|Publication number||US1936015 A|
|Publication date||Nov 21, 1933|
|Filing date||Oct 7, 1932|
|Priority date||Oct 7, 1932|
|Publication number||US 1936015 A, US 1936015A, US-A-1936015, US1936015 A, US1936015A|
|Inventors||Harrell Arthur C|
|Original Assignee||Harrell Arthur C|
|Export Citation||BiBTeX, EndNote, RefMan|
|Referenced by (6), Classifications (6)|
|External Links: USPTO, USPTO Assignment, Espacenet|
AUTOMATIC TRAIN PIPE coUYLING 2 Sheets-Sheet l Filed Oct. 7, 1952 NN .NN
BH ugrw' C. lrarreZZ Nov. 21, 1933. A Q HARRELL 1,936,015 Y AUTOMATIC TRAIN PIPE COUPLING Filed Oct. 7, 1932 2 Sheets-Sheet 2 CCCCCCCECCC C h auf um qui:
Patented Nov. 2l, 1933 UNITED STATES PATENT OFFICE 2 Claims.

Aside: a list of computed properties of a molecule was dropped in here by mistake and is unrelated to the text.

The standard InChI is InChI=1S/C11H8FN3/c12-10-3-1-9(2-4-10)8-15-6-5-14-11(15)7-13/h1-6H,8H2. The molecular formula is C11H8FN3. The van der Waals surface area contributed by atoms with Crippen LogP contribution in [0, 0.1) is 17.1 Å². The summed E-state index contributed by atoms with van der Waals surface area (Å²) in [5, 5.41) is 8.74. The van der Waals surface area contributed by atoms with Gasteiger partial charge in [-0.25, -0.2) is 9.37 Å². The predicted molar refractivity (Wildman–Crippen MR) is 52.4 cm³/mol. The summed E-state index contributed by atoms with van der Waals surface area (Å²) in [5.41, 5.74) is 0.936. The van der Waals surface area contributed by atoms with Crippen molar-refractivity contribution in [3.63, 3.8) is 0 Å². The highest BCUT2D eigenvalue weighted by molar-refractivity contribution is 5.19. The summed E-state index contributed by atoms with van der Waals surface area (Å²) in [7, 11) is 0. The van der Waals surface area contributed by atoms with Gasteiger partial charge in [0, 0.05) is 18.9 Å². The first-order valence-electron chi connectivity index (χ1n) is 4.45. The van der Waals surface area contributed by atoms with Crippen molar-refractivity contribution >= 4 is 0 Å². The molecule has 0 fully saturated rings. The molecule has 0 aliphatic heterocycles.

The present invention relates to improvements in automatic train pipe couplings and constitutes certain improvements over the train pipe coupling shown and described in my prior Patent No.
1,886,398, granted November 8, 1932. y
' The objects of the present invention are in general the same asthose in the prior application aforesaid, and in addition the present invention aims to provide a more rigid, more efficient and .10 simple coupling in which not only the train pipes,
" but also electrical connections, may be effected through the medium of the coupling.
Further objects are to improve the construction generally, to provide for tight electrical,
A:l5 steam and water connections, to hold the structures up in a proper horizontal position and in alignment for proper and eifective coupling, and to improve certain details of the construction.